This was a Monday Night reading. Intros by Dustin Williamson.
Micah Ballard lives in San Francisco and is co-editor for Auguste Press. Recent books of his include Absinthian Journal, Bettina Coffin, Negative Capability in the Verse of John Wieners, Evangeline Downs, Parish Krewes, and the collaborations Death Race V.S.O.P. and Easy Eden.
Micah Ballard’s poems are always welcoming you into their confidence. Most of them mention “we” or “us”, which functions as the speaker of the poem to an other, a friend, accomplice, lover, as well as to the reader, as a mode of putting trust in the reader really, to say, that these are also the scenes you share with me. It’s not a leader/led position, but a mutual going forth. Beyond the personal whisper is a universal we, that the we in the poem speaks for an all, a human shadow that glides through the prayers, benedictions, invocations, and odes of Ballard’s poems. The poems are often solemn, but not necessarily mournful. In fact, in their solemnity there is a celebratory acceptance, of the place the living and the dead occupy in relation to each other, as well as, accordingly, the continuous present and the irrevocable past. In Ballard’s collection Parish Krewes it seems apt, and not just because of its recent history, that New Orleans serves as a geographic and psychological muse. New Orleans exists in the poems as both carnival ground and mausoleum, a place at once full of celebration and ever-accumulating ghosts. What I’m about to say might seem somewhat incongruous, since Ballard lives in San Francisco, but New Orleans represents in many ways our living present, though not so much Mardi Gras, but a funeral march during a life-long celebration of the Day of the Dead.
Dawn Lundy Martin was awarded the 2006 Cave Canem Poetry Prize by Carl Phillips for her manuscript, A Gathering of Matter/A Matter of Gathering (University of Georgia Press, 2007). She is the author of The Morning Hour, selected in 2003 by C.D. Wright for the Poetry Society of America’s National Chapbook Fellowship. Among her many honors include Massachusetts Cultural Council Artists Grants for Poetry in 2002 and 2006 and the 2008 Academy of American Arts and Sciences May Sarton Prize for Poetry. Her poems have appeared many journals including Tuesday Journal, Callaloo, FENCE, nocturnes and Encyclopedia. Excerpts from her new manuscript, Discipline, can be found in the forthcoming issues of Hambone, Deadalus, and Jubilat. She is a founding member of the Black Took Collective, a group of experimental black poets; co-editor of a collection of essays, The Fire This Time: Young Activists And The New Feminism (Anchor Books, 2004); and a founder of the Third Wave Foundation in New York, a national young feminist organization. She is an assistant professor of English in the Writing Program at the University of Pittsburgh.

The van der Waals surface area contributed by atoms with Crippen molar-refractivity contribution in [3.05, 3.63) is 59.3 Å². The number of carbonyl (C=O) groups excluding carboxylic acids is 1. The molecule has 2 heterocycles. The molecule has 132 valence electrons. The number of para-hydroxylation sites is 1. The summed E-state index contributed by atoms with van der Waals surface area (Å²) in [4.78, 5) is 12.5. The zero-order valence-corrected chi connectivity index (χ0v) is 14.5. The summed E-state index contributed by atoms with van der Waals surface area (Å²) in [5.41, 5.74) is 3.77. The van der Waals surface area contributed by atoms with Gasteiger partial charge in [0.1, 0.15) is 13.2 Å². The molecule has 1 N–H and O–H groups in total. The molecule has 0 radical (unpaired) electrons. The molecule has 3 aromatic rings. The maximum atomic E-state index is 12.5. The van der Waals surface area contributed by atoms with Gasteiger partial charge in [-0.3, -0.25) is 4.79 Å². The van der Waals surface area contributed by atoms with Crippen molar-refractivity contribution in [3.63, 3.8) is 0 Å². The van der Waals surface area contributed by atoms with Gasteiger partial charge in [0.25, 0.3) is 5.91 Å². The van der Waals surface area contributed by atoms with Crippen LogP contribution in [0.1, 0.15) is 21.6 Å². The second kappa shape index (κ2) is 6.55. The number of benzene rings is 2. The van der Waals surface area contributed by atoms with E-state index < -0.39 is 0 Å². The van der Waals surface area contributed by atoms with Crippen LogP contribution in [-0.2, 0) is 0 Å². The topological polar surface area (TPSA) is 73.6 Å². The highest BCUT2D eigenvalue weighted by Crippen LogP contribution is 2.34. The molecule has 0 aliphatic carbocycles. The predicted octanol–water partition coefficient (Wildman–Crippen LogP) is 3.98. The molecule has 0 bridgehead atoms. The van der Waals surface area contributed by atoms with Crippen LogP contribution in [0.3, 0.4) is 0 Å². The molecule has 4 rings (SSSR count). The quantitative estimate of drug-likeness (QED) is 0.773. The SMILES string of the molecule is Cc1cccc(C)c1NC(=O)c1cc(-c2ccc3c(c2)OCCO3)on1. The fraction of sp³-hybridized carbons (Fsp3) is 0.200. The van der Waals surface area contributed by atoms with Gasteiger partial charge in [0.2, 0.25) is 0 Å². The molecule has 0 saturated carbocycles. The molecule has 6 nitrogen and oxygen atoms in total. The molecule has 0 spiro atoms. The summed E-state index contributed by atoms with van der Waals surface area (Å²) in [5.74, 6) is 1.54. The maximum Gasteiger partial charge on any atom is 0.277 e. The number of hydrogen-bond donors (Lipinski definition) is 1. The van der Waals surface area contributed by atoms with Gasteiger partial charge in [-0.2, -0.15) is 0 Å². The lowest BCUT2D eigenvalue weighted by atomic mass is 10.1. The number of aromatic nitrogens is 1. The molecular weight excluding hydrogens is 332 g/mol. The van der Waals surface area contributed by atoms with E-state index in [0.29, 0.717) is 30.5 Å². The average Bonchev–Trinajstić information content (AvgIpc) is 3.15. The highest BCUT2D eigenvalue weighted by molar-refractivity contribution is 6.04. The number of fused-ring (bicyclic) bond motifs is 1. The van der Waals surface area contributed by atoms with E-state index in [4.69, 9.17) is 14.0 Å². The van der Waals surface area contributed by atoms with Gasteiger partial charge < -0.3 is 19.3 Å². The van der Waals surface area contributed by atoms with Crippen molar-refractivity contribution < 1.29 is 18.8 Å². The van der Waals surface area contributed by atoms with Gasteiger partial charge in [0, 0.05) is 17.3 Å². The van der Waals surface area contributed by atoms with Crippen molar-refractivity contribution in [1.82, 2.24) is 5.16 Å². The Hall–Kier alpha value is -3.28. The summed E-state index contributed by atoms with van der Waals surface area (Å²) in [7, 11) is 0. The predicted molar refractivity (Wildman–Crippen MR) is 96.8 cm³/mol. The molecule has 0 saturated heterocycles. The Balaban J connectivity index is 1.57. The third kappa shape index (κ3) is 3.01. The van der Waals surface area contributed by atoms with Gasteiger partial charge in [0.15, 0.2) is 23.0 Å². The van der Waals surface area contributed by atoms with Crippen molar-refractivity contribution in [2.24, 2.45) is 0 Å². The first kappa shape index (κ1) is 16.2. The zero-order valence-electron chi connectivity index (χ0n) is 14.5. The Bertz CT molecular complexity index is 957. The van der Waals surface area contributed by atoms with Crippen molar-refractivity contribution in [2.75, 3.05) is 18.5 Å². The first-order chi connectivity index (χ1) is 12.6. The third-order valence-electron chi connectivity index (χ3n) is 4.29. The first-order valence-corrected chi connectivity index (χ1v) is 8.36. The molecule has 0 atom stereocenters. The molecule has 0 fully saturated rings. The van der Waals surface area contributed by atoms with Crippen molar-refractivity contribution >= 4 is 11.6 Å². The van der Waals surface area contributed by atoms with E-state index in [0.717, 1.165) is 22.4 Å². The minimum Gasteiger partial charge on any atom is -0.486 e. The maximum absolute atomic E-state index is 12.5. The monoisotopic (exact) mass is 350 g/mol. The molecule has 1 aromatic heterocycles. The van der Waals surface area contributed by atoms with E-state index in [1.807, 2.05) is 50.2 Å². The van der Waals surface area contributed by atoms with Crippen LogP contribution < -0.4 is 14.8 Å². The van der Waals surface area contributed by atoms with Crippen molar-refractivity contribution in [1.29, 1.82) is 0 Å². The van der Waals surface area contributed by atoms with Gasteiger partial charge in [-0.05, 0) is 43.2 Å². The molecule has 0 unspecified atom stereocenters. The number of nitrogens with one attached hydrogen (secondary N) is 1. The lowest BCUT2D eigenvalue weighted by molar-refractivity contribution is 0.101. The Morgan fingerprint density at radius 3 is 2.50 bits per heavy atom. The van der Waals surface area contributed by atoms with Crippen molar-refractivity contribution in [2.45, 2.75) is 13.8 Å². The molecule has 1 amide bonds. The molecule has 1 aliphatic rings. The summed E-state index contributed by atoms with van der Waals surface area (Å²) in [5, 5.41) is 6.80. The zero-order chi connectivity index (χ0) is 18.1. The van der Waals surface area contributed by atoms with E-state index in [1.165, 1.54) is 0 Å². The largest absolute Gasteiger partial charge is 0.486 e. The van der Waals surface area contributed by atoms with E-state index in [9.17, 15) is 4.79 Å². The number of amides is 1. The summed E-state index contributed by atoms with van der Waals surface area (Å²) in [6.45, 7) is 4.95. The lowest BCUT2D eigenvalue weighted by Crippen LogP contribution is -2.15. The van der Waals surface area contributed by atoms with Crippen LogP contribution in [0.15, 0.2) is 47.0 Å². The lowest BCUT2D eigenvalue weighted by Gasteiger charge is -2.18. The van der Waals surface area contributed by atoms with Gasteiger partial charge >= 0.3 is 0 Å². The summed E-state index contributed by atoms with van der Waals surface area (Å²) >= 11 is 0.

In Dawn Lundy Martin’s A Gathering of Matter/A Matter of Gathering there is a concern with language as a deceitful liquid of sorts, as a syntactic and lexical fluid that is supposed to fill a variety of containers (or forms), whether race, gender, sexuality or self. I say deceitful, because Martin’s poems question whether or not language can ever really “fit” any container or give any fixed meaning, let alone really reflect both social otherness, or even the otherness, wrought in part by language, of the estrangement of one from the self. Of all the spaces she attempts to speak from, the body is the least inhabited by the conscious self of language. In Martin’s poems there is plenty of writing about the body as having agency, but the language is always from the outside making observation, instead of from within speaking out. Even saying “making observations” in the previous sentence feels a little too definite, since many of the moments in the poems that carry the most thorny emotional observation weight are also the most unintelligible. Once you accept the inability to speak from within the self, the ability to be able to speak out from any fixed point or identity is called into question. In her poem “Negrotizing in Five; or How to Write a Black Poem” Martin takes the form of the tutorial and shows every step along the way how, paradoxically, a socially recognized form, in this case a poem speaking to and being of African American experience, is simultaneously so entirely restricting, as to be silencing (historically and linguistically) and so open as to never run out of possibility. It’s as if all identity structures exist as these limited/limitless voids, which through definition can be bound down, but no amount of language can fill up. Please welcome Dawn Lundy Martin to the Poetry Project.